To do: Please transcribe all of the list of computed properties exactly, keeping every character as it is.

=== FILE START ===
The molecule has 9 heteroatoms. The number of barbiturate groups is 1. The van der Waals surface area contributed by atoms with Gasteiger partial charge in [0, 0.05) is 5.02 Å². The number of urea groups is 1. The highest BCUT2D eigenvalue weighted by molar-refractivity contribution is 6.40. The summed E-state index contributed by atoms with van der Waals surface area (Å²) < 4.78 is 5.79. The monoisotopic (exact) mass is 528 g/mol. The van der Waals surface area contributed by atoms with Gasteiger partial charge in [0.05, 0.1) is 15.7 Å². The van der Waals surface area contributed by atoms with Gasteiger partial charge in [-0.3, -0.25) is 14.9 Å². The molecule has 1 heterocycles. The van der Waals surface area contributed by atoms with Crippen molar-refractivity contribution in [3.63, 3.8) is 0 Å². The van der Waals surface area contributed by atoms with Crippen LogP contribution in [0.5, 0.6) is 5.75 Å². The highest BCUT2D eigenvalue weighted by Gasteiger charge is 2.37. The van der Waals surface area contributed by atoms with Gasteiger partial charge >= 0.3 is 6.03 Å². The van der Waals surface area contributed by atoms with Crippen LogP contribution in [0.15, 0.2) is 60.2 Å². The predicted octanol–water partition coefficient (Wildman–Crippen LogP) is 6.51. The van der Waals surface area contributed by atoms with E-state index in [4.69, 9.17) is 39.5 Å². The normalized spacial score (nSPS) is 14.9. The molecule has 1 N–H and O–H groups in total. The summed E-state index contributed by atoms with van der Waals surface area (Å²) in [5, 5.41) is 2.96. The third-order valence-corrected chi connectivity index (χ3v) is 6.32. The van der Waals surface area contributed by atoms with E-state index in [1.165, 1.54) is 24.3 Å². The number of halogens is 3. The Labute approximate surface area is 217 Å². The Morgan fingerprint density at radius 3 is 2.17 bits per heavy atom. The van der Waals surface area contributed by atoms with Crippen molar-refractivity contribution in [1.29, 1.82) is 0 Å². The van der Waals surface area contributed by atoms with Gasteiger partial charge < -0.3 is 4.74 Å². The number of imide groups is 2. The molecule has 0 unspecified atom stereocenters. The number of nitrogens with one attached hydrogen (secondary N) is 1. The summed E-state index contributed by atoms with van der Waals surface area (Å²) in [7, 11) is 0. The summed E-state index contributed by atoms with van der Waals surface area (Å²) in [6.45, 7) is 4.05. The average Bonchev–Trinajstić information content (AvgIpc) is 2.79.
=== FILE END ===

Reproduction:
The molecule has 9 heteroatoms. The number of barbiturate groups is 1. The van der Waals surface area contributed by atoms with Gasteiger partial charge in [0, 0.05) is 5.02 Å². The number of urea groups is 1. The highest BCUT2D eigenvalue weighted by molar-refractivity contribution is 6.40. The summed E-state index contributed by atoms with van der Waals surface area (Å²) < 4.78 is 5.79. The monoisotopic (exact) mass is 528 g/mol. The van der Waals surface area contributed by atoms with Gasteiger partial charge in [0.05, 0.1) is 15.7 Å². The van der Waals surface area contributed by atoms with Gasteiger partial charge in [-0.3, -0.25) is 14.9 Å². The molecule has 1 heterocycles. The van der Waals surface area contributed by atoms with Crippen molar-refractivity contribution in [3.63, 3.8) is 0 Å². The van der Waals surface area contributed by atoms with Crippen LogP contribution in [0.5, 0.6) is 5.75 Å². The highest BCUT2D eigenvalue weighted by Gasteiger charge is 2.37. The van der Waals surface area contributed by atoms with Gasteiger partial charge >= 0.3 is 6.03 Å². The van der Waals surface area contributed by atoms with Crippen LogP contribution in [0.15, 0.2) is 60.2 Å². The predicted octanol–water partition coefficient (Wildman–Crippen LogP) is 6.51. The van der Waals surface area contributed by atoms with E-state index in [4.69, 9.17) is 39.5 Å². The normalized spacial score (nSPS) is 14.9. The molecule has 1 N–H and O–H groups in total. The summed E-state index contributed by atoms with van der Waals surface area (Å²) in [5, 5.41) is 2.96. The third-order valence-corrected chi connectivity index (χ3v) is 6.32. The van der Waals surface area contributed by atoms with E-state index in [1.165, 1.54) is 24.3 Å². The number of halogens is 3. The Labute approximate surface area is 217 Å². The Morgan fingerprint density at radius 3 is 2.17 bits per heavy atom. The van der Waals surface area contributed by atoms with Crippen molar-refractivity contribution in [1.29, 1.82) is 0 Å². The van der Waals surface area contributed by atoms with Gasteiger partial charge < -0.3 is 4.74 Å². The number of imide groups is 2. The molecule has 0 unspecified atom stereocenters. The number of nitrogens with one attached hydrogen (secondary N) is 1. The summed E-state index contributed by atoms with van der Waals surface area (Å²) in [7, 11) is 0. The summed E-state index contributed by atoms with van der Waals surface area (Å²) in [6.45, 7) is 4.05. The average Bonchev–Trinajstić information content (AvgIpc) is 2.79.